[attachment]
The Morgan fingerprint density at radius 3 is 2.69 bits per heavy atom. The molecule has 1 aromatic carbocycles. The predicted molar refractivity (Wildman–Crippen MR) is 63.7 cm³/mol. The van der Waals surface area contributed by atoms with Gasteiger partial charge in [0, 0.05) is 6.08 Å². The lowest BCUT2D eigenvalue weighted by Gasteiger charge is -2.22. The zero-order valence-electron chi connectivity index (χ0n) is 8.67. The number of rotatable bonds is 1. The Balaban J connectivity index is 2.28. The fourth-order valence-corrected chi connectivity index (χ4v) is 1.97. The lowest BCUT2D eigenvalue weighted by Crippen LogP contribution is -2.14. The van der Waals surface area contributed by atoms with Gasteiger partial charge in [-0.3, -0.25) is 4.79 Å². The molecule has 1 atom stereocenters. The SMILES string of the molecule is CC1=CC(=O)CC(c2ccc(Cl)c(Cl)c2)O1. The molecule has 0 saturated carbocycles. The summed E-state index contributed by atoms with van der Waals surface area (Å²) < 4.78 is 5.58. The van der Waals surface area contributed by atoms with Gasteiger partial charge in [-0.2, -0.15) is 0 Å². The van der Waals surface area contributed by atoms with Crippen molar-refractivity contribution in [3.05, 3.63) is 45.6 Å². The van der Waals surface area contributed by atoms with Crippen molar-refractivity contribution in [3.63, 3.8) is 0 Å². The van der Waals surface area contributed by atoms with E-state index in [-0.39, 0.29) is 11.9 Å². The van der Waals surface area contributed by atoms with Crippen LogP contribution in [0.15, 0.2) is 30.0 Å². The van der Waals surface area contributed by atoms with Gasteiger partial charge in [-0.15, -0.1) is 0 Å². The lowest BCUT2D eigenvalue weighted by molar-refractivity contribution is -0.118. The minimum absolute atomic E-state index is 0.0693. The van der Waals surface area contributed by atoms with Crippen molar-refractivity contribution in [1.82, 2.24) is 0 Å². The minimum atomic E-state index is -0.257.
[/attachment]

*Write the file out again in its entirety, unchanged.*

The Morgan fingerprint density at radius 3 is 2.69 bits per heavy atom. The molecule has 1 aromatic carbocycles. The predicted molar refractivity (Wildman–Crippen MR) is 63.7 cm³/mol. The van der Waals surface area contributed by atoms with Gasteiger partial charge in [0, 0.05) is 6.08 Å². The lowest BCUT2D eigenvalue weighted by Gasteiger charge is -2.22. The zero-order valence-electron chi connectivity index (χ0n) is 8.67. The number of rotatable bonds is 1. The Balaban J connectivity index is 2.28. The fourth-order valence-corrected chi connectivity index (χ4v) is 1.97. The lowest BCUT2D eigenvalue weighted by Crippen LogP contribution is -2.14. The van der Waals surface area contributed by atoms with Gasteiger partial charge in [-0.3, -0.25) is 4.79 Å². The molecule has 1 atom stereocenters. The SMILES string of the molecule is CC1=CC(=O)CC(c2ccc(Cl)c(Cl)c2)O1. The molecule has 0 saturated carbocycles. The summed E-state index contributed by atoms with van der Waals surface area (Å²) < 4.78 is 5.58. The van der Waals surface area contributed by atoms with Gasteiger partial charge in [-0.2, -0.15) is 0 Å². The van der Waals surface area contributed by atoms with Crippen molar-refractivity contribution in [3.05, 3.63) is 45.6 Å². The van der Waals surface area contributed by atoms with Crippen molar-refractivity contribution in [3.63, 3.8) is 0 Å². The van der Waals surface area contributed by atoms with E-state index in [-0.39, 0.29) is 11.9 Å². The van der Waals surface area contributed by atoms with Crippen LogP contribution in [0.15, 0.2) is 30.0 Å². The van der Waals surface area contributed by atoms with Gasteiger partial charge in [-0.15, -0.1) is 0 Å². The lowest BCUT2D eigenvalue weighted by molar-refractivity contribution is -0.118. The minimum absolute atomic E-state index is 0.0693. The van der Waals surface area contributed by atoms with Crippen molar-refractivity contribution in [1.82, 2.24) is 0 Å². The minimum atomic E-state index is -0.257.